/ Modified feb 25, 2013 5:45 p.m.

Counties Take Different Paths to School Safety

Pima, Maricopa have own approaches deal with threats

The school shooting in Newtown, Conn., in December reignited discussions about how to keep schools and the children in them safe.

On a recent Saturday, Maricopa County Sheriff Joe Arpaio held a training session at a closed school with members of the sheriff’s posse. Arpaio is using the all-volunteer group to patrol outside schools and be first responders if there is a security incident.

The training put the volunteers in three scenarios in which deputies acted as shooters, and it was up to posse members to take them down. Everyone involved used guns that fired blanks or paint bullets. The halls and classrooms were filled with volunteer students to add to the realism.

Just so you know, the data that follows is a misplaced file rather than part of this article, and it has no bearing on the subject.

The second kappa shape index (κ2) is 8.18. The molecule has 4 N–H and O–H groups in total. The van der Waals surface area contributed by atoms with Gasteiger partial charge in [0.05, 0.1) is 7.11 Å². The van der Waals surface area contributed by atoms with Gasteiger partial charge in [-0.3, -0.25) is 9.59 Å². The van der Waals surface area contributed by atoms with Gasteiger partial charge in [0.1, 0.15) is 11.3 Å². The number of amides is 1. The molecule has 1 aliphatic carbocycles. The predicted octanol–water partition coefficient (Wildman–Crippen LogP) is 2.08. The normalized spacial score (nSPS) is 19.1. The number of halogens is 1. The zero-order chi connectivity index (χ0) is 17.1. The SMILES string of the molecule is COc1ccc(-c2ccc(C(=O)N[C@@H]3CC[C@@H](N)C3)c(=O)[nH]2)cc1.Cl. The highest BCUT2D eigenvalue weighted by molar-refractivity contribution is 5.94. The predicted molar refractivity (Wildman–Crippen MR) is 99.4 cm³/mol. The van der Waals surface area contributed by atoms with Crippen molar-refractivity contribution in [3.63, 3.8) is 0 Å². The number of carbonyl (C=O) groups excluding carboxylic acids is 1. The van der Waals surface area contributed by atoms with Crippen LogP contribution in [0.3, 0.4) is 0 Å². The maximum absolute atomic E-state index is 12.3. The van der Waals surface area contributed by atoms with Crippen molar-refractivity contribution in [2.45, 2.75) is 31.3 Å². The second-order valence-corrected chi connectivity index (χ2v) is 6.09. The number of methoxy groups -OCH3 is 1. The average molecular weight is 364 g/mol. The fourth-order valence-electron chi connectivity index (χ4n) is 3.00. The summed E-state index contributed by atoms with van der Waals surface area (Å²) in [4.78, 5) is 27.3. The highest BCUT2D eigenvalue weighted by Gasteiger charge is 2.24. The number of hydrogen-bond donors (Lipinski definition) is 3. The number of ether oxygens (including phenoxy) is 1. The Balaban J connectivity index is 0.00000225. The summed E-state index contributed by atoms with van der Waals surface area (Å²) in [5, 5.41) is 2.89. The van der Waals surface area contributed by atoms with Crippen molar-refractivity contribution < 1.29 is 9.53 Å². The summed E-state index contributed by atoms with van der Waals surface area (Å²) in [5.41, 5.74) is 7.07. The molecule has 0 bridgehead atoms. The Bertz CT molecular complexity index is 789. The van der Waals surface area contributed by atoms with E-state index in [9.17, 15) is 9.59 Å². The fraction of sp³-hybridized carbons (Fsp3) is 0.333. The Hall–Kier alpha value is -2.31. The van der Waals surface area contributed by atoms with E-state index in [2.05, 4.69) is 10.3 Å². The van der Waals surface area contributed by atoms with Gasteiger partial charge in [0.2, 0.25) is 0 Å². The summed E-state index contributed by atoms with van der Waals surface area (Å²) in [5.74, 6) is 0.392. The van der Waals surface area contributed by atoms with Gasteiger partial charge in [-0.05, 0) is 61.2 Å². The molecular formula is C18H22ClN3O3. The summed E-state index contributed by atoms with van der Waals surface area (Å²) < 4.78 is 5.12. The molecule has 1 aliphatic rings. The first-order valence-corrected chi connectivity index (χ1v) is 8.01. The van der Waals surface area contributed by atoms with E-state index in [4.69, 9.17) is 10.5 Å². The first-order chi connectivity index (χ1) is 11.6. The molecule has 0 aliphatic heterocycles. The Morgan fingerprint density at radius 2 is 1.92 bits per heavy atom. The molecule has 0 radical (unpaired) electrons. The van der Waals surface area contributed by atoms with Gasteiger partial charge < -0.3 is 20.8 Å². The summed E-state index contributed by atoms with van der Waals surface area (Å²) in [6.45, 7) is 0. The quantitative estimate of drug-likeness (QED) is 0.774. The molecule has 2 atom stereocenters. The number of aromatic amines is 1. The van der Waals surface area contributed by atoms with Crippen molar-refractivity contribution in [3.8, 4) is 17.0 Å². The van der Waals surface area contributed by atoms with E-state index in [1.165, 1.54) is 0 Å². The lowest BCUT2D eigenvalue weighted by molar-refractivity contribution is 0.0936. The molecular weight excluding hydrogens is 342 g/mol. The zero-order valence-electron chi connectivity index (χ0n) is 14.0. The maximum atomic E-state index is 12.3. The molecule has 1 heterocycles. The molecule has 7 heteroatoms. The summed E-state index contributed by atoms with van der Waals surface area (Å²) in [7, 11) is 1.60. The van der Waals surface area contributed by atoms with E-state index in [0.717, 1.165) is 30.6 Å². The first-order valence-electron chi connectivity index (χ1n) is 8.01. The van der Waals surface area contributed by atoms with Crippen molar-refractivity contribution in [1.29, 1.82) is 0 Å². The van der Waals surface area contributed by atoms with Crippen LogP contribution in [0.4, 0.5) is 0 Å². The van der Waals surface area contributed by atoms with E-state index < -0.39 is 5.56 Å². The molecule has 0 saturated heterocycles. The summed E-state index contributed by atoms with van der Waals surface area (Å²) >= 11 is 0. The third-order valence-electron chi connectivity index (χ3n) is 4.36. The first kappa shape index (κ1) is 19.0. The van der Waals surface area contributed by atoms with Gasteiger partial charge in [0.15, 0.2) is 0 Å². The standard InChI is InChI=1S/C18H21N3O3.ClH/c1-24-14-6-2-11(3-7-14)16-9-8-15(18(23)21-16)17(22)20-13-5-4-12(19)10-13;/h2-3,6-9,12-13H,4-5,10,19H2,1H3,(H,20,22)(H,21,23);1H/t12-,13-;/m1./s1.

Watch Scenario 1


Watch Scenario 2


Watch Scenario 3

(VIDEO: azpm)

Arpaio said he is using posse volunteers to save money because he said he isn’t getting federal money for specialized training and response.

At a news conference before the training, Arpaio introduced posse member and Hollywood action star Steven Seagal, saying Seagal was there to help train other posse members.

In Pima County, the sheriff’s office is taking a different approach. Deputies train for specific scenarios, and they offer training to the public. Pima County Sheriff’s SWAT team member Lt. John Stuckey says deputies train people in how to respond if there is shooting at their work or school.

First he says, run. If you don’t have to be there, try to escape. Next, Stuckey says, if you can’t escape, hide. Finally, he says, fight back. Stuckey says shooters have one thing on their minds - hurting people. So if you can distract them you may save a life.

He also cautions: “Don’t be an action hero.”

Tucson Mayor Jonathan Rothschild said in his State of the City address last week that he hopes to get police officers back in schools. He says he hopes the president and Congress will come up with money for the program.

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